Sun Lakes Jewish Congregation participated in the Czech Memorial Scroll Trust Workshop on Monday, February 9. SLJC was honored to participate and brought our scroll No. 77 that was originally from Kolodeje. The Torah was brought to our congregation in honor of our member, Ella Lerner. She is from Czechoslovakia and is a Holocaust survivor having been incarcerated in four concentration camps.
Participants came from around the world including Michael Heppner, Jeffrey Oenstein from London and the new chairman of the Memorial Scrolls Trust. Approximately 20 Arizona torahs/survivors participated in processional. Each Torah is a tribute to a survivor scroll and its synagogue from Moravia or Bohemia. The purpose of this workshop was to educate congregations on the legacy of the scrolls and learn more about the areas where these Torahs come from. Each of the rescued Czech scrolls is a messenger from a destroyed congregation, where there is no new generation to honor and remember those who went before. When they were sent across the world into living congregations the scrolls took with them a message. The message was to save the Jews from that congregation from the anonymity of being lost among the 6,000,000.
The Czech Torah Scrolls were taken by the Nazis from Jewish synagogues in Bohemia and Moravia. Hitler rounded up and killed millions of innocent children and adults during World War II. He confiscated all the Jewish ritual items and torah scrolls from the Jewish Communities of Bohemia and Moravia of the country then known as Czechoslovakia. It has been suggested that his plan was to use these objects of Judaica to create a museum of an extinct race – the Jews. This has never been formally proven but this collection of Jewish cultural and religious artifacts bears witness to the Holocaust. Today, these Czech torahs, part of this precious legacy, are being used in congregations throughout the world as a source of Jewish spiritual continuity.
The Torah scrolls from Czechoslovakia were part of a huge collection of Jewish ceremonial objects that were collected at the Jewish Museum at the instigation of the Jewish curators who worked there. Under the watchful eye of the Nazis, Jews in Prague sorted, classified, and catalogued these treasures and arranged the scrolls in stacks reaching from the floor to the ceiling. For the Jews thus employed, it was a short reprieve; even before their task was completed, they were deported and all but two eventually perished in the death camps.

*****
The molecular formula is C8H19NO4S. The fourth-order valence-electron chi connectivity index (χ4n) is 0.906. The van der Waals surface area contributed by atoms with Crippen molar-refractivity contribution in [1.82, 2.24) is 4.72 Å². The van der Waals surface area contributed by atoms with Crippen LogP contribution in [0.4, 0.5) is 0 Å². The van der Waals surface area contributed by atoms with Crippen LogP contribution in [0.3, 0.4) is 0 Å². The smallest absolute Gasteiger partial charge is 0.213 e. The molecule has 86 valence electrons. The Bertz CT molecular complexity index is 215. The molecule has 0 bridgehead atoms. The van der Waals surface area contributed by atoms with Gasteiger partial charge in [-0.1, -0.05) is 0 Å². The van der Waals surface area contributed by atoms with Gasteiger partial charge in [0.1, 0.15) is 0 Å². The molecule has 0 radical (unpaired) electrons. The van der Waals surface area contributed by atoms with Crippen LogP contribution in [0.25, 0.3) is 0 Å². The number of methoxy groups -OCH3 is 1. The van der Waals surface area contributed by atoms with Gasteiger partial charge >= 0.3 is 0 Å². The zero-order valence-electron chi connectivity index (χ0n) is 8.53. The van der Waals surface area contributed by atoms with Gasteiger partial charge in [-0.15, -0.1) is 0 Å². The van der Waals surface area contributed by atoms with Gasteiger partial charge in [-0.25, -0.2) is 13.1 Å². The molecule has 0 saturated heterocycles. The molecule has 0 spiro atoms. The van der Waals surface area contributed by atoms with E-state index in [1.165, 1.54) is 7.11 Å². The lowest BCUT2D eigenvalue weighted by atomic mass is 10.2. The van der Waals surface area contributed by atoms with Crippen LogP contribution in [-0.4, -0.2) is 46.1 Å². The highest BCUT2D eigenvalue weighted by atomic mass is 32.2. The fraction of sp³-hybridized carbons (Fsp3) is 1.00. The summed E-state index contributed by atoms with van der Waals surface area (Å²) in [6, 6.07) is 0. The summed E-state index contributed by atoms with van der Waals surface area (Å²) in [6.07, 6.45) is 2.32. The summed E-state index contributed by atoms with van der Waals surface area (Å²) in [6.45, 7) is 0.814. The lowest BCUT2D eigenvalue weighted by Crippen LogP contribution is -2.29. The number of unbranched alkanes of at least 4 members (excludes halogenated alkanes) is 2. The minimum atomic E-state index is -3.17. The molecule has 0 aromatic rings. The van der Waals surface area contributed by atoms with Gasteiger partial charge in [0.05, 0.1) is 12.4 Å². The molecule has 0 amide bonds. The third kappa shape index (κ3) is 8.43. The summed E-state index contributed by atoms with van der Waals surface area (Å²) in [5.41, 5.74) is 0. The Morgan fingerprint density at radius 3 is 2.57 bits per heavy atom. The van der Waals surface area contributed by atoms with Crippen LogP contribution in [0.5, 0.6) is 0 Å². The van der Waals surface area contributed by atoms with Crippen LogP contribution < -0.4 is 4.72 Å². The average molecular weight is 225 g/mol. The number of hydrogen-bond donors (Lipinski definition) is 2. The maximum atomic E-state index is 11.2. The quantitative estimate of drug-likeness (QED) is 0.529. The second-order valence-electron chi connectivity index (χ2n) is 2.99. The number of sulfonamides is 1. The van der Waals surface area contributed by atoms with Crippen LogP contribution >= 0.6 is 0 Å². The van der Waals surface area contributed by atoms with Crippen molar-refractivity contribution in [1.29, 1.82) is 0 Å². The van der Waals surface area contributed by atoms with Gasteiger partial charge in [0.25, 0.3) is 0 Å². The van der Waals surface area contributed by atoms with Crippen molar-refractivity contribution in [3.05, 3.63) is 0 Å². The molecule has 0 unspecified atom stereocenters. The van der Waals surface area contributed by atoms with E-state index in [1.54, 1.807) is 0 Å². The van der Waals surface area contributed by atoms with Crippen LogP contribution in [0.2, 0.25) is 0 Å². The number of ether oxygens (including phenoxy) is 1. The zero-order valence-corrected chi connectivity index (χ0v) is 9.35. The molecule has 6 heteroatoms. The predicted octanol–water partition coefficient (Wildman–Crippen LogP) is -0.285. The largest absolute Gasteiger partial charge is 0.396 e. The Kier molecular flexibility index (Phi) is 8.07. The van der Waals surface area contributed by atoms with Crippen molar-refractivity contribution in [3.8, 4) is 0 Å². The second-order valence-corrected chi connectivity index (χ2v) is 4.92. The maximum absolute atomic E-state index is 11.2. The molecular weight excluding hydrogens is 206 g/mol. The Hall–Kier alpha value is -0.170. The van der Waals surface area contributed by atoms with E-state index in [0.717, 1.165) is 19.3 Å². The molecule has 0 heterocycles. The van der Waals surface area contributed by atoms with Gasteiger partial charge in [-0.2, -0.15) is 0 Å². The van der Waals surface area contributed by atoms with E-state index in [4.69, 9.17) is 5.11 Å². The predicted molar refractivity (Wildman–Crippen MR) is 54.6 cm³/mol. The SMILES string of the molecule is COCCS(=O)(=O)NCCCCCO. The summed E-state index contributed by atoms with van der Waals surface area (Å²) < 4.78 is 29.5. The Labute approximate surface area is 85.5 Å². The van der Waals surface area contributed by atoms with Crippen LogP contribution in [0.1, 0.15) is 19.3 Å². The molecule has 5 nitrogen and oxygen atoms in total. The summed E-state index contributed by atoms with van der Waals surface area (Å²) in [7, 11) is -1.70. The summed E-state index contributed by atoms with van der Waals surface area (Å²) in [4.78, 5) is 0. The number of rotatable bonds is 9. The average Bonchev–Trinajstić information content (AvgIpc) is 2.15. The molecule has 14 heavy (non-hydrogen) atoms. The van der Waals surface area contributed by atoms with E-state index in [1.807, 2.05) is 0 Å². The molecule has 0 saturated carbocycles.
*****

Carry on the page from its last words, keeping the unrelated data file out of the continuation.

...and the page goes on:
Through the work of the Trust, today, these scrolls can be found in every corner of the globe. They help their host congregations to remember not just individual Jews, but whole communities whose names might otherwise be forgotten. In many cases they are their congregation’s only scrolls, defiantly enabling the continuity of Jewish life. Some of the scrolls are used to bring together different faiths, to understand each other’s traditions and beliefs and pray together. Others have even played a part in reuniting families.
One Czech scroll is now in the White House. Of great antiquity, it comes from Uherské Hradiste, one of the six royal cities of medieval Moravia, where Jews appear to have lived as far back as 1342. The scroll was given to President Jimmy Carter on November 2, 1977 after he had addressed a meeting called by the World Jewish Congress in Washington, D.C in the hope that President Carter would install the scroll in the Executive Mansion “as a constant reminder of our prayers for justice and peace.” President Carter replied, “I accept it for all those who share a common religious heritage and a common commitment to the future…I will observe it daily in the White House as I go about my duties and it will be a constant reminder to me of the spirit of human rights, decency and love that is exemplified by those of you represented here tonight.”